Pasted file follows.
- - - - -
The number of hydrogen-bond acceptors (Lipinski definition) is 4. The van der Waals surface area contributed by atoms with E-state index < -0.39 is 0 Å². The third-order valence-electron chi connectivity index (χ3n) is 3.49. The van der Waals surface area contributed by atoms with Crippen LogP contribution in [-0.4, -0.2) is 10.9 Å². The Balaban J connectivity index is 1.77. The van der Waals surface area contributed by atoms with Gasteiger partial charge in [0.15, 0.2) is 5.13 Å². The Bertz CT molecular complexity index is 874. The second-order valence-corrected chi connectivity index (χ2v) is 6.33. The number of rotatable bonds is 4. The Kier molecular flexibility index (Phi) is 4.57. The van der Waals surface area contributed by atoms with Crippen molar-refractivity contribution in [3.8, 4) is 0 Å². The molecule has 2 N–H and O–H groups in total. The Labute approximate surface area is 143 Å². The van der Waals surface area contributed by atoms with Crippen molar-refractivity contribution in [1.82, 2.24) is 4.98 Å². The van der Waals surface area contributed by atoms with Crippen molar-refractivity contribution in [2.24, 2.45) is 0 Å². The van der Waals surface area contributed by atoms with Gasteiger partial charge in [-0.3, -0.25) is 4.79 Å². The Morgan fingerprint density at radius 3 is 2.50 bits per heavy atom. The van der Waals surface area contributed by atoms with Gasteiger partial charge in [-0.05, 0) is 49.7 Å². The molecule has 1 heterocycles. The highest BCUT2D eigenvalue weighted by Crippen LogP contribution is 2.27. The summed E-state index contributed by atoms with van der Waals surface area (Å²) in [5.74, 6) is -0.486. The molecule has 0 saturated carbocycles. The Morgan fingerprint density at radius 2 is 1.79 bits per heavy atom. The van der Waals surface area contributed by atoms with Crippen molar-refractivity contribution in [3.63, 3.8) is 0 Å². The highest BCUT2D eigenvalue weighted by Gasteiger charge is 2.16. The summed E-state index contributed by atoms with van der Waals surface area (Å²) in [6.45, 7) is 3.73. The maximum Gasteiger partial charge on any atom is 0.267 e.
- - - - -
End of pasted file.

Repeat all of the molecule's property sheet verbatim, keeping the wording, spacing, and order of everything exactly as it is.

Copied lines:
The number of hydrogen-bond acceptors (Lipinski definition) is 4. The van der Waals surface area contributed by atoms with E-state index < -0.39 is 0 Å². The third-order valence-electron chi connectivity index (χ3n) is 3.49. The van der Waals surface area contributed by atoms with Crippen LogP contribution in [-0.4, -0.2) is 10.9 Å². The Balaban J connectivity index is 1.77. The van der Waals surface area contributed by atoms with Gasteiger partial charge in [0.15, 0.2) is 5.13 Å². The Bertz CT molecular complexity index is 874. The second-order valence-corrected chi connectivity index (χ2v) is 6.33. The number of rotatable bonds is 4. The Kier molecular flexibility index (Phi) is 4.57. The van der Waals surface area contributed by atoms with Crippen molar-refractivity contribution in [3.8, 4) is 0 Å². The molecule has 2 N–H and O–H groups in total. The Labute approximate surface area is 143 Å². The van der Waals surface area contributed by atoms with Crippen molar-refractivity contribution in [1.82, 2.24) is 4.98 Å². The van der Waals surface area contributed by atoms with Crippen molar-refractivity contribution in [2.24, 2.45) is 0 Å². The van der Waals surface area contributed by atoms with Gasteiger partial charge in [-0.3, -0.25) is 4.79 Å². The Morgan fingerprint density at radius 3 is 2.50 bits per heavy atom. The van der Waals surface area contributed by atoms with Gasteiger partial charge in [-0.05, 0) is 49.7 Å². The molecule has 1 heterocycles. The highest BCUT2D eigenvalue weighted by Crippen LogP contribution is 2.27. The summed E-state index contributed by atoms with van der Waals surface area (Å²) in [5.74, 6) is -0.486. The molecule has 0 saturated carbocycles. The Morgan fingerprint density at radius 2 is 1.79 bits per heavy atom. The van der Waals surface area contributed by atoms with Crippen molar-refractivity contribution in [3.63, 3.8) is 0 Å². The highest BCUT2D eigenvalue weighted by Gasteiger charge is 2.16. The summed E-state index contributed by atoms with van der Waals surface area (Å²) in [6.45, 7) is 3.73. The maximum Gasteiger partial charge on any atom is 0.267 e.